Another talk I gave at Linux.conf.au, was about making slim containers (youtube) – ones that contain only the barest essentials needed to run an application.
And I thought I’d do it from source, as most “Built from source” images also contain the tools used to build the software.
1. Make the Docker base image you’re going to use to build the software
In January 2015, the main base images and their sizes looked like:
scratch latest 511136ea3c5a 19 months ago 0 B busybox latest 4986bf8c1536 10 days ago 2.433 MB debian 7.7 479215127fa7 10 days ago 85.1 MB ubuntu 15.04 b12dbb6f7084 10 days ago 117.2 MB centos centos7 acc1b23376ec 10 days ago 224 MB fedora 21 834629358fe2 10 days ago 250.2 MB crux 3.1 7a73a3cc03b3 10 days ago 313.5 MB
I’ll pick Debian, as I know it, and it has the fewest restrictions on what contents you’re permitted to redistribute (and because bootstrapping busybox would be an amazing talk on its own).
Because I’m experimenting, I’m starting by seeing how small I can make a new Debian base image – starting with:
FROM debian:7.7 RUN rm -r /usr/share/doc /usr/share/doc-base \ /usr/share/man /usr/share/locale /usr/share/zoneinfo CMD ["/bin/sh"]
Then make a new single layer (squashed image) by running
docker export and
REPOSITORY TAG IMAGE ID CREATED VIRTUAL SIZE debian 7.7 479215127fa7 10 days ago 85.1 MB our/debian:jessie latest cba1d00c3dc0 1 seconds ago 46.6 MB
Ok, not quite half, but you get the idea.
Its well worth continuing this exercise using things like
dpkg —get-selections to remove anything else you won’t need.
Importantly, once you’ve made your smaller base image, you should use it consistently for ALL the containers you use. This means that whenever there are important security fixes, that base image will be downloadable as quickly as possible – and all your related images can be restarted quickly.
This also means that you do NOT want to squish your images to one or two layers, but rather into some logical set of layers that match your deployment update risks – a common root base, and then layers based on common infrastructure, and lastly application and customisation layers.
2. Build static binaries – or not
Building a static binary of your application (in typical
Go style) makes some things simpler – but in the end, I’m not really convinced it makes a useful difference.
But in my talk, I did it anyway.
Make a Dockerfile that installs all the tools needed, builds nginx, and then output’s a tar file that is a new build context for another Docker image (and contains the libraries ldd tells us we need):
cat Dockerfile.build-static-nginx | docker build -t build-nginx.static - docker run --rm build-nginx.static cat /opt/nginx.tar > nginx.tar cat nginx.tar | docker import - micronginx docker run --rm -it -p 80:80 micronginx /opt/nginx/sbin/nginx -g "daemon off;" nginx: [emerg] getpwnam("nobody") failed (2: No such file or directory)
oh. I need more than just libraries?
3. Use inotify to find out what files nginx actually needs!
Use the same image, but start it with Bash – use that to install and run inotify, and then use
docker exec to start nginx:
docker run --rm build-nginx.static bash $ apt-get install -yq inotify-tools iwatch # inotifywait -rm /etc /lib /usr/lib /var Setting up watches. Beware: since -r was given, this may take a while! Watches established. /lib/x86_64-linux-gnu/ CLOSE_NOWRITE,CLOSE libnss_files-2.13.so /lib/x86_64-linux-gnu/ CLOSE_NOWRITE,CLOSE libnss_nis-2.13.so /lib/x86_64-linux-gnu/ CLOSE_NOWRITE,CLOSE ld-2.13.so /lib/x86_64-linux-gnu/ CLOSE_NOWRITE,CLOSE libc-2.13.so /lib/x86_64-linux-gnu/ CLOSE_NOWRITE,CLOSE libnsl-2.13.so /lib/x86_64-linux-gnu/ CLOSE_NOWRITE,CLOSE libnss_compat-2.13.so /etc/ OPEN passwd /etc/ OPEN group /etc/ ACCESS passwd /etc/ ACCESS group /etc/ CLOSE_NOWRITE,CLOSE group /etc/ CLOSE_NOWRITE,CLOSE passwd /etc/ OPEN localtime /etc/ ACCESS localtime /etc/ CLOSE_NOWRITE,CLOSE localtime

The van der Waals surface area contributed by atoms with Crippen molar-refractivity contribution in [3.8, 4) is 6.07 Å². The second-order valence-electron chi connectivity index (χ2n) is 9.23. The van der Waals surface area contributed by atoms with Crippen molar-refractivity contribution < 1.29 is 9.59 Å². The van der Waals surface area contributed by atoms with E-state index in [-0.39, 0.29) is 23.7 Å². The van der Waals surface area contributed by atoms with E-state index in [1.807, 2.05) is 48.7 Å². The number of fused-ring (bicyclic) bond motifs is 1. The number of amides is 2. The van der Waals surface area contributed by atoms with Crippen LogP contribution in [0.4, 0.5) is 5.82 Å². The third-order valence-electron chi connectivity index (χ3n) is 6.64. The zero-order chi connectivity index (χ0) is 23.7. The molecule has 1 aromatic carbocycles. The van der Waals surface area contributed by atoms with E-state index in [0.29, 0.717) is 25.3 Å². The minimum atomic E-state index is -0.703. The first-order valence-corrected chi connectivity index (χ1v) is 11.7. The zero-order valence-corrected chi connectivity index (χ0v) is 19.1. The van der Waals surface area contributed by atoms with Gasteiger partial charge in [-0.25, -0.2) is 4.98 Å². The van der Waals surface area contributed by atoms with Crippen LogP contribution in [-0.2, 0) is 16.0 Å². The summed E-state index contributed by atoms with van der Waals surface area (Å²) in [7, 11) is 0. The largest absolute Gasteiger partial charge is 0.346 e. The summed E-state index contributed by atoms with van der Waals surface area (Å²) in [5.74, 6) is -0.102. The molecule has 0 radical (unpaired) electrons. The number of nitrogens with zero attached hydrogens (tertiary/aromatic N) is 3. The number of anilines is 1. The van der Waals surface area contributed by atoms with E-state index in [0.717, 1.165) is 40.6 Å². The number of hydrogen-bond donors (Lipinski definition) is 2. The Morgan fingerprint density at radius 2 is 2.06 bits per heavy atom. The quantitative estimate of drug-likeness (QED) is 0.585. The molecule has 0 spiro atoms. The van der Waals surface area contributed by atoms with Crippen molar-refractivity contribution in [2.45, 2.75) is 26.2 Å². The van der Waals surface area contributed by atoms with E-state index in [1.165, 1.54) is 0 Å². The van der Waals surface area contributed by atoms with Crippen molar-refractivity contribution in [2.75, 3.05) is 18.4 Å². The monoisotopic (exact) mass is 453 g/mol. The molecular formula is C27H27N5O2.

Perhaps it shouldn’t be too surprising that nginx expects to rifle through your user password files when it starts 🙁
4. Generate a new minimal Dockerfile and tar file Docker build context, and pass that to a new `docker build`
The trick is that the build container Dockerfile can generate the minimal Dockerfile and tar context, which can then be used to build a new minimal Docker image.
The excerpt from the Dockerfile that does it looks like:
# Add a Dockerfile to the tar file RUN echo "FROM busybox" > /Dockerfile \ && echo "ADD * /" >> /Dockerfile \ && echo "EXPOSE 80 443" >> /Dockerfile \ && echo 'CMD ["/opt/nginx/sbin/nginx", "-g", "daemon off;"]' >> /Dockerfile RUN tar cf /opt/nginx.tar \ /Dockerfile \ /opt/nginx \ /etc/passwd /etc/group /etc/localtime /etc/nsswitch.conf /etc/ld.so.cache \ /lib/x86_64-linux-gnu
This tar file can then be passed on using
cat nginx.tar | docker build -t busyboxnginx .
Comparing the sizes, our build container is about 1.4GB, the Official nginx image about 100MB, and our minimal nginx container, 21MB to 24MB – depending if we add busybox to it or not:
REPOSITORY TAG IMAGE ID CREATED VIRTUAL SIZE micronginx latest 52ec332b65fc 53 seconds ago 21.13 MB nginxbusybox latest 80a526b043fd About a minute ago 23.56 MB build-nginx.static latest 4ecdd6aabaee About a minute ago 1.392 GB nginx latest 1822529acbbf 8 days ago 91.75 MB
Its interesting to remember that we rely heavily on
I know this, its a UNIX system – application services can have all sorts of hidden assumptions that won’t be revealed without putting them into more constrained environments.
In the same way that we don’t ship the VM / filesystem of our build server, you should not be shipping the container you’re building from source.
This analysis doesn’t try to restrict nginx to only opening certain network ports, devices, or IPC mechanisms – so there’s more to be done…